Wikidata item: Q198215
Creation of Instrument: According to Chinese legends, Emperor Kang Xi closed down all theatres in the palace during the Qing Dynasty of China, resulting in performers having to busk in the streets instead. One day, a performer found his sanxian (Wikipedia|MusicBrainz) with its python-skin soundbox cover bitten and damaged by rats right before his performance. In a hurry, he hastily replaced the python-skin soundbox cover with one made of Paulownia wood and attached a bow with its hair in between the two strings, transforming it into a bowed-string instrument, which became the modern day zhuihu.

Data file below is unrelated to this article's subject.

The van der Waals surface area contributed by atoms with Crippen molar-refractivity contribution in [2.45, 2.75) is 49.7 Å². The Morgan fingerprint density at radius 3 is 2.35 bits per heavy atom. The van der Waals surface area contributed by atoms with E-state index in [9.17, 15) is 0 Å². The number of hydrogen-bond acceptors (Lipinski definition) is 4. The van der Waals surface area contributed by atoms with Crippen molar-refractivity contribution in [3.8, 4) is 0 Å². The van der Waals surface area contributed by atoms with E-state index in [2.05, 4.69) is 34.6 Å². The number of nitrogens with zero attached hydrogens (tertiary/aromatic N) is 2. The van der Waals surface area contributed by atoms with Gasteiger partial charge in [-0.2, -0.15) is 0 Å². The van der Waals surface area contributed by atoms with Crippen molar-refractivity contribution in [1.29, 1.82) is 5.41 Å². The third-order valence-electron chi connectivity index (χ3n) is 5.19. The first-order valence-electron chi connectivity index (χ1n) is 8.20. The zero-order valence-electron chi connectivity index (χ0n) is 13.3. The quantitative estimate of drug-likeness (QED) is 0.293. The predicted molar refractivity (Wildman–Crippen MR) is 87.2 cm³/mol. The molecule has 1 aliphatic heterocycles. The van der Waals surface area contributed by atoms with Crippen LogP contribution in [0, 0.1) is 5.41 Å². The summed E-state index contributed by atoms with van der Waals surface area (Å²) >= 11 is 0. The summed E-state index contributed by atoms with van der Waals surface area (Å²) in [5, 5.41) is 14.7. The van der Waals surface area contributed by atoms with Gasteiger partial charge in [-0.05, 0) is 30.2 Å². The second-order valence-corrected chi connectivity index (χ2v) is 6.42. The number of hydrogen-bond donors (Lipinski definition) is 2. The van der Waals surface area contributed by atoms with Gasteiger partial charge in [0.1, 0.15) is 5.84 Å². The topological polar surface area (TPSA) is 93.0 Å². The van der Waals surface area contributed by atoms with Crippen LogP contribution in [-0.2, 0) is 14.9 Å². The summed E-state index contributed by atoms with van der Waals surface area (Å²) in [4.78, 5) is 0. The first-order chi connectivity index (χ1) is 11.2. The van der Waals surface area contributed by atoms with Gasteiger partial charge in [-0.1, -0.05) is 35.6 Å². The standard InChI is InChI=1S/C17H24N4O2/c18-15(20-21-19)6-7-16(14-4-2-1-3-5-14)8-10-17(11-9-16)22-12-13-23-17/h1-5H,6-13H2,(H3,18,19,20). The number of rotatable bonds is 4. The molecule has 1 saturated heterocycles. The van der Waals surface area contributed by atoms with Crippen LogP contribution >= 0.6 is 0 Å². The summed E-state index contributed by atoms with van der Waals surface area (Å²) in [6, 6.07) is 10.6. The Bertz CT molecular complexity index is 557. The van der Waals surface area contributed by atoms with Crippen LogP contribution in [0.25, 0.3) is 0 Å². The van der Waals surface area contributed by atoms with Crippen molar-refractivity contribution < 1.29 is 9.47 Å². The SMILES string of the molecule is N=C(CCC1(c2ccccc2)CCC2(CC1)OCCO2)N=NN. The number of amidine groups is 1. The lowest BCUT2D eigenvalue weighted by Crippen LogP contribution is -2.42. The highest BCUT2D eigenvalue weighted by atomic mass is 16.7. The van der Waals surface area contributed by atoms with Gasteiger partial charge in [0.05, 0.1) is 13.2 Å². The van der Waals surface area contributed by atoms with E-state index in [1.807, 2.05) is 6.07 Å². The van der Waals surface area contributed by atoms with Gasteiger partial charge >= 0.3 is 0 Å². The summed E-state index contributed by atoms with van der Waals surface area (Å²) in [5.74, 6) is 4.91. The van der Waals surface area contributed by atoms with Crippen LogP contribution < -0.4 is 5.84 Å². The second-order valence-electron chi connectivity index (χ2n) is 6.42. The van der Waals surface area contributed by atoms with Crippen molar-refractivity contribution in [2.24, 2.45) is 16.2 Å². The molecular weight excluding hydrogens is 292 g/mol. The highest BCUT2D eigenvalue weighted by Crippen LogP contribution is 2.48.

Relationships: Like most other members of the huqin family, such as the erhu (Wikipedia|MusicBrainz), the zhuihu is made of two strings, and is played with a bow with its hair placed in between the two strings. However, unlike most other members of the huqin family, the zhuihu has a fretless fingerboard, where the strings are pressed while playing to produce different pitches.
Disambiguation: A two stringed Chinese instrument usually made of either hardwood or bronze, part of the _huqin family._
Description: Originated from Henan province, the zhuihu is usually used for accompaniment in Henan operas. The zhuihu produces a very metallic sound unlike other members of the huqin family. In modern days, the zhuihu is also used as a solo instrument playing songs such as He Nan Xiao Qu (literally translated as "little song from Henan").
Example of usage: He Nan Xiao Qu played on the zhuihu